Imago

Igor Morski
Igor Morski

I never looked at you in a sexual way before
But I am now and I’ve got a feeling
That once started I will find this cute
Compulsion near nigh impossible to stop
Now that the scales have fallen
From my eyes and you are transfigured
Into a Valkyrie, an angel, a vamp
An incandescent imago razing
My mind with intuitive intensity
Reducing my chaotic complexity
To a single lust, one driving desire
To possess you so that I can in turn
Be possessed and then engulfed,
No longer thrashing in the shallows,
Diving into the depths, a plaything
Of strong currents, subject to
The ebb and flow of tides
Battered by breakers and waves
Hearing oceanic roar, whale-songs
And the susurration of sighs
Only with you do I want or wish
To turn the petit mort into
An epic grand mal, a seizure to
Pause creation in its tracks.

But after that, what then?
I realise inside that your enigmatic
Wayward essence eludes, escapes
Me still; In my phantasy I have
Turned you into an alluring succubus
But it means nothing unless you
Reciprocate, dream of me,
In the dead of night, as an incubus.

Curvature

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Max Ernst-The Garden of France

If you aren’t already aware, my collection of 69 inter-related poems and short fictions Motion No. 69 is available for purchase in both e-book and paperback. Below is a sample, (or a tease, if you prefer) read by yours truly.

Curvature

Just close your eyes,
and open your legs.

The curvature
of your soft, inner thigh,
leading to the downy, raw hollow
seems to me like a promise—
that the door to paradise will open up
wide enough to swallow whole
my entire being.
Do I dare to enter the void
into which I spent my life staring longingly?
Maybe if I bury myself deep enough inside you,
then a curvature will result
in the seemingly,
inexorable, forward flow of time.
And I can return again
to that place
I never wanted to leave anyway.
Floating in the protective bubble,
in the gloved darkness,
nurtured by your essence.
The curvature of my posture
recapitulates the evolution of every species
as they lose the innocence
of a blessed total symmetry—
the result of a fall of some fashion—
and all the time,
as I forget and remember,
remember and forget,
the curvature of your belly
mirrors the earth
and further still of worlds, galaxies and universes,
until you burst open with the creation
that can no longer be contained.
And I scream my discontent
at my expulsion from Eden,
until I find succour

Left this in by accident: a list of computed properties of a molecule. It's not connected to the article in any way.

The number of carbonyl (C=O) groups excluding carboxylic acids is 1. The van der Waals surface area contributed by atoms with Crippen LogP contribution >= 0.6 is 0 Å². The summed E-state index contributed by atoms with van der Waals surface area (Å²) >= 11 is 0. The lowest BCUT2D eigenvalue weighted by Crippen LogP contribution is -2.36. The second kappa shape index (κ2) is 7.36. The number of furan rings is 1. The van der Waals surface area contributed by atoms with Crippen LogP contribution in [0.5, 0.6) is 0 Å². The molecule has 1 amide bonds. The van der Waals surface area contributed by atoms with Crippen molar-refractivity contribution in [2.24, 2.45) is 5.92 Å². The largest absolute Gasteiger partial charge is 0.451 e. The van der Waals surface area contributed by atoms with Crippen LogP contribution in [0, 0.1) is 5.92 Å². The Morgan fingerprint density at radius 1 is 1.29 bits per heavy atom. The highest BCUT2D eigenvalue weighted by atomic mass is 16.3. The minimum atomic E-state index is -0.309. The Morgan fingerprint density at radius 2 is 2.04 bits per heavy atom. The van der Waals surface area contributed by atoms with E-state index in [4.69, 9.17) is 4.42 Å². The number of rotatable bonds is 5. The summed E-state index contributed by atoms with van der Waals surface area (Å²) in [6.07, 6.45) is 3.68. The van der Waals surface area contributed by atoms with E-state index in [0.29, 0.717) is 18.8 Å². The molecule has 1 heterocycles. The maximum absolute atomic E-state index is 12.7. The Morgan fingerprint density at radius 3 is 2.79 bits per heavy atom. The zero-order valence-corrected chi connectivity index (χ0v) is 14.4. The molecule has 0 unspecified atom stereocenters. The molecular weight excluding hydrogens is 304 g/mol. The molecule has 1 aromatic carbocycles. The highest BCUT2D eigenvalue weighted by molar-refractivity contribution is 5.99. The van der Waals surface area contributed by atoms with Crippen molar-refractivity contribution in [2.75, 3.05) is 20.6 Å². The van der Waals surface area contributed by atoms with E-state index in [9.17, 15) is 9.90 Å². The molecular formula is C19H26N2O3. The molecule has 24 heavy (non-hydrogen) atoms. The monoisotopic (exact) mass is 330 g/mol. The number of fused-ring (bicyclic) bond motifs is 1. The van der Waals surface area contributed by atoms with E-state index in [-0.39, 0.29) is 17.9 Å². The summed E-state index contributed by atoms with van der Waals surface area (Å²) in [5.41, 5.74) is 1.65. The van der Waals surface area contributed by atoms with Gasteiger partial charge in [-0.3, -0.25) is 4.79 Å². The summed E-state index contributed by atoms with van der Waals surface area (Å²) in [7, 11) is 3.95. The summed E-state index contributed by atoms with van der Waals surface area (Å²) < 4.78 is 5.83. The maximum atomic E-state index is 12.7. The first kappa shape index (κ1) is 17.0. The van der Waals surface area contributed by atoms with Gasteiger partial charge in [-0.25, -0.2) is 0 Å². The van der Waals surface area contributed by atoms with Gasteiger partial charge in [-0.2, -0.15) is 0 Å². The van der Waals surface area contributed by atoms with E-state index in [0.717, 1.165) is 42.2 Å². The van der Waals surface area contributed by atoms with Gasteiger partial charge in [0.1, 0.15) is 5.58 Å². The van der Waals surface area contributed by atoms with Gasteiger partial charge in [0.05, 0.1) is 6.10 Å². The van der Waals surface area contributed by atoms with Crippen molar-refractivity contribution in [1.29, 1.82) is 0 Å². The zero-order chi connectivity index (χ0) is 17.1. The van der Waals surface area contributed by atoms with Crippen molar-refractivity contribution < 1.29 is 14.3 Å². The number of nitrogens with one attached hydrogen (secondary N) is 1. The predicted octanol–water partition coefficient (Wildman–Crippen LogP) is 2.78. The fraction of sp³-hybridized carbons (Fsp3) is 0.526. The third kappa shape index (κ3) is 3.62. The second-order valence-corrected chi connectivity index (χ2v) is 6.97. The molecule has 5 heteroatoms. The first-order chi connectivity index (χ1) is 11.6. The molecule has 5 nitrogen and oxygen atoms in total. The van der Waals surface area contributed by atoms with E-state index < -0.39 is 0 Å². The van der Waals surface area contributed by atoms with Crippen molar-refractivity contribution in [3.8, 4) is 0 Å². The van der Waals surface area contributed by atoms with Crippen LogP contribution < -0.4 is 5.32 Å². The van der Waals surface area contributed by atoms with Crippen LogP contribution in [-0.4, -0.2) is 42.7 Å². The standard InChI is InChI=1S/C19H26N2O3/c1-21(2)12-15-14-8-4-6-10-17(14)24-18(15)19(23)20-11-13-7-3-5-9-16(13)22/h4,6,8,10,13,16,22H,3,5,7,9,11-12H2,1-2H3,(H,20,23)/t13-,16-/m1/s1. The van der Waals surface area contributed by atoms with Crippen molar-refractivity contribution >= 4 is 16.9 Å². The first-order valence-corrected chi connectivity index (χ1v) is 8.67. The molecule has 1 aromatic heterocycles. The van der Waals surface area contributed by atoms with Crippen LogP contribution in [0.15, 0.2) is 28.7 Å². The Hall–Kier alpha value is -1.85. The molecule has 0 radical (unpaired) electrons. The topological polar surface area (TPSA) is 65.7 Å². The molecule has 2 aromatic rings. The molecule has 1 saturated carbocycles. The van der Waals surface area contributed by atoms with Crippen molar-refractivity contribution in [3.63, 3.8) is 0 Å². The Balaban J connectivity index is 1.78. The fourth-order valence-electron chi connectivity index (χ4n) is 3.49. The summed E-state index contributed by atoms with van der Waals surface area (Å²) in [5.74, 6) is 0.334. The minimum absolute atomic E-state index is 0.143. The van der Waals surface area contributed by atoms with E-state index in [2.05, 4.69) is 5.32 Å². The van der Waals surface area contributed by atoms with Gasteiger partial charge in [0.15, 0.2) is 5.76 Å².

at the curvature of your breast.

Showtime

Sammy Slabbinck
Sammy Slabbinck

Al the Angle, poised, (as always, naturellement), high stylin’ but low ballin’, to strike, spiels his riff,
“Up, down, turn-around, edgeways or sidelined; every fucker has an angle to get the juices flowing until they flood. Do you feel me…?
“Yes? … I thought so. Very, very” (very is slowed to a hypnotic dragged down drawl, then a lull, an insinuating pause… …), “very good baby.
‘You know if you handle the cards that I deal right I might just let you, only might, mind you, I haven’t quite yet decided, come for me. Soooooo tell me my love, is it now time for that cunt to get eaten? I want to watch in the mirror every motion, absolution and devotion.”
SHOWTIME…the ever eager, devouring mouths merge momentarily before separating again, revolving and hovering in the absolute stillness until the lips shape the same word…SHOWTIME.
The Ingenue blinks on the stage trying to remember her lines. The audience can barely contain their restlessness. The words fail to form in the Ingenue’s mind and even worse she can’t for the life of her recall the part she is meant to play. Earlier in the dressing room mirror she had stared long and hard at her reflection before saying, “I know who I am, but who the fuck are you?”
The Melancholy Lieutenant, after travelling through a multidimensional shit-storm and worn down by horror zonal conflicts finds he is infra dig, even in Interzone, resorts to disembodiment; becomes the ghost in the machine, the flickering shadow at the intersection of alleys, the image fleetingly glimpsed in the corner of mirrors.

The Principle

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Valentine Hugo-1948